Appeals Court rejects plaintiffs action because Ameritrade did not promise in its information contract and the relevant NASDAQ agreement to provide real time options quotes, just real time quotes for actual stocks, even though the option information server was on Ameritrade premises. The appeals court additionally notes the Plaintiff did not allege any trading losses from the incomplete information. Giving the plaintiff the benefit of the doubt, the Ameritrade trading handbook that mentioned options quote did not obligate Ameritrade to provide real time options quotes, even if you assume the handbook was a contractual document. (Plaintiff) contends that because the handbook contains information regarding options trading and the real time quote service, the real time quote service includes option quotes. He is basically arguing that because the words “options” and “real time” are contained within the same document, one must infer that Ameritrade promised real time quotes for options to subscribers of the real time quote service. We conclude that such an inference is illogical. Even when the Trading Account Handbook is considered in conjunction with the agreements governing the contractual relationship, there is no basis to conclude that the handbook promises real time option quotes to real time service subscribers. Accordingly, even if the Trading Account Handbook was part of the contract between (Plaintiff) and Ameritrade, it does not contain a promise by Ameritrade to provide real time quotes for options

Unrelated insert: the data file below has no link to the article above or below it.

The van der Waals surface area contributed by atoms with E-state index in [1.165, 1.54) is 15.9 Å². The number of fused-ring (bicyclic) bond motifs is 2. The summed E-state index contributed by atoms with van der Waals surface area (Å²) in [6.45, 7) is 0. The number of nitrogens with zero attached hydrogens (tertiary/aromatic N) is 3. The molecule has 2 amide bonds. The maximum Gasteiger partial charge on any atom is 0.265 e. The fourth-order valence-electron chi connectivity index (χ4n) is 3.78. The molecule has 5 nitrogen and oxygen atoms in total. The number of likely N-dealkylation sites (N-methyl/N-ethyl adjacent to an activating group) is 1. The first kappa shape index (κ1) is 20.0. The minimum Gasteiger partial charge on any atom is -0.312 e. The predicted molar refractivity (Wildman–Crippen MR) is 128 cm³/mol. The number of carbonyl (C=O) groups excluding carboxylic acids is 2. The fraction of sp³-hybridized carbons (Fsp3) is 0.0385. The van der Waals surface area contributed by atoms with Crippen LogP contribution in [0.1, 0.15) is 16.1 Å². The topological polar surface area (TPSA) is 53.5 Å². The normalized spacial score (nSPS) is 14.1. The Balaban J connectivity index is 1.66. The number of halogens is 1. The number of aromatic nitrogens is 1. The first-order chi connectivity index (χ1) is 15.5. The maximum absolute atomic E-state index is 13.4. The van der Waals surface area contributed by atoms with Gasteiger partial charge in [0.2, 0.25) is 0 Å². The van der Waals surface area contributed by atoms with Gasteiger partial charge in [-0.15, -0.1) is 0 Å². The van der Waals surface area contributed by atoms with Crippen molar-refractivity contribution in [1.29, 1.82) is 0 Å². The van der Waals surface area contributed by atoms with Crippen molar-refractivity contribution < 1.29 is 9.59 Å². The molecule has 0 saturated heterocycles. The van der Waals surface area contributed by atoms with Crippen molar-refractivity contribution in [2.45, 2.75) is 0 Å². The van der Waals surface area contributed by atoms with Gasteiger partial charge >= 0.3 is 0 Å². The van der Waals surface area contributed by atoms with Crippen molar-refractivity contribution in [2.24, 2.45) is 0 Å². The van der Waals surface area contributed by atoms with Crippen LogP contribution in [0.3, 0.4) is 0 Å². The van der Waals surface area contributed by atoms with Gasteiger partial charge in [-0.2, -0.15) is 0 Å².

Follow up: Who was the former Supreme Court employee who retained access to the Nebraska Supreme Court's JUSTICE program? More details leak out after the Nebraska State Auditor pulls up the rug in the "squeaky clean" Supreme Court's crib and shows a few more roaches scurrying around. Turns out some former employees still retained access to the main JUSTICE computer system and in theory some had the capability to alter court records. Who was/were these employees? After all just two years ago someone in charge of the Supreme Court forced the resignation of the probation director Ed Birkel after a drunk driving arrest and then terminated then State Court administrator Frank Goodroe after he had been on the job about 18 months. Journal Star reporter Leah Thorsens March 30 2005 headline on the story read, "No details given on state court administrator's firing." Janice Walker, the Court administrator deputy took over, and received all the hits for the Court's extravagant seminar costs. Looks like s*** really doesn't roll uphill.